This is a problem that plagues DBAs everywhere. When you restore a database, you run the risk of orphaning the users in the database. All users are linked via a SID to a login and if you have SQL Server logins, who’s SIDs are managed by SQL Server, you are at risk. Typically a restore to the same server from which the backup was taken won’t cause an issue unless you dropped and recreated the login. Generally the problem rears its ugly head when you restore a backup to a server that was not the original location. You planned ahead and created the same logins on the new server as existed on the old server, so why do the users end up orphaned? As I mentioned earlier, SQL Server manages the SIDs for SQL Server logins so there is no guarantee that the new login has the same SID as the original login did. Then when you restore your database, the users in that database are expecting SIDs that are not there and the next thing you know you have orphaned users. Just a note, this does not occur with Windows Logins because the SID is controlled by Windows or Active Directory. Unless you drop and re-create the user in Windows, the SID of an Active Directory user will be the same on all SQL Servers and hence your user accounts see the SID they are looking for. So, the million dollar question is, how do you fix the problem without dropping and re-creating the user and messing up the permissions in the process? Microsoft provides us with a handy little stored procedure called sp_change_users_login that you can use to fix orphaned users. This procedure can do several things; it can tell you which users are orphaned, it lets you fix an orphaned user manually, and it can attempt to automatically fix your issues. So let’s look at an example. I have deliberately orphaned a user called Annie in the AdventureWorks2008 database. When I run sp_change_users_login with the REPORT option, I can see that I indeed have an orphaned user.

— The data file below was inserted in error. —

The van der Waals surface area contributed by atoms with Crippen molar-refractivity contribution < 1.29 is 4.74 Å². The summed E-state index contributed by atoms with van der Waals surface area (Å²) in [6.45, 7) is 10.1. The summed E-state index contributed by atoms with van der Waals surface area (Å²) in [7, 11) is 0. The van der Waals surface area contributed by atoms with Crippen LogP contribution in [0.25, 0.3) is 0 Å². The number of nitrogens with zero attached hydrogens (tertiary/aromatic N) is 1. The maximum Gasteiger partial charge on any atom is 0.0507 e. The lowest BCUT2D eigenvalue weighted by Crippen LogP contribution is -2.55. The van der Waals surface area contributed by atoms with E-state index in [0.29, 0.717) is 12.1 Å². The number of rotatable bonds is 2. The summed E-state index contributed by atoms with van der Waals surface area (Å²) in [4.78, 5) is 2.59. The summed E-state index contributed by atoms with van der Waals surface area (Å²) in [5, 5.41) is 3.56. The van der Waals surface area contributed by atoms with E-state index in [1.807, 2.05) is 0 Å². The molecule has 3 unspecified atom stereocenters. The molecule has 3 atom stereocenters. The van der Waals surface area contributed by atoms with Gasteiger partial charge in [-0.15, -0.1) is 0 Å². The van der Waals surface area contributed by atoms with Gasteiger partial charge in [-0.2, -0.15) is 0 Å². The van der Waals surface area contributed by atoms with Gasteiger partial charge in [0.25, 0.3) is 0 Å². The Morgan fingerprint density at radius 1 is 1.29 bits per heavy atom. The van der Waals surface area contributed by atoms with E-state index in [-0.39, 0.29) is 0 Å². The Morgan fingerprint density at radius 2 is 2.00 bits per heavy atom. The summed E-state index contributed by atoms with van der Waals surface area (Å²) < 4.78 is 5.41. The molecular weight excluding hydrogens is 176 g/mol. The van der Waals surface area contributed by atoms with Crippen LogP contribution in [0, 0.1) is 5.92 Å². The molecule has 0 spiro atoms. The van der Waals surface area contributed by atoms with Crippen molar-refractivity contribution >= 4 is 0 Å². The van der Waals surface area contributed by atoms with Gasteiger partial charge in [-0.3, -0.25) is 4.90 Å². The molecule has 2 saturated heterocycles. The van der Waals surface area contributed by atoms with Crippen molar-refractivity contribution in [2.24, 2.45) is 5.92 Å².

EXEC sp_change_users_login 'REPORT'
To fix this orphaned user all I have to do is run sp_change_users_login with the UPDATE_ONE action and tell SQL Server the name of my orphaned user and the name of the appropriate login.
EXEC sp_change_users_login 'UPDATE_ONE','Annie','Annie'
There you have it, a simple quick fix to orphaned users that you can use next time you have an issue. I just want to add one more thing regarding the AUTO_FIX action of sp_change_users_login. If you use this option, the procedure tries to automatically fix your orphaned users by matching user name to login name. If no match is found, it will create the appropriate login for you. The only reason I don’t like it is that is has the potential to create logins you don’t want, especially if your login names happen to deliberately differ from your user names.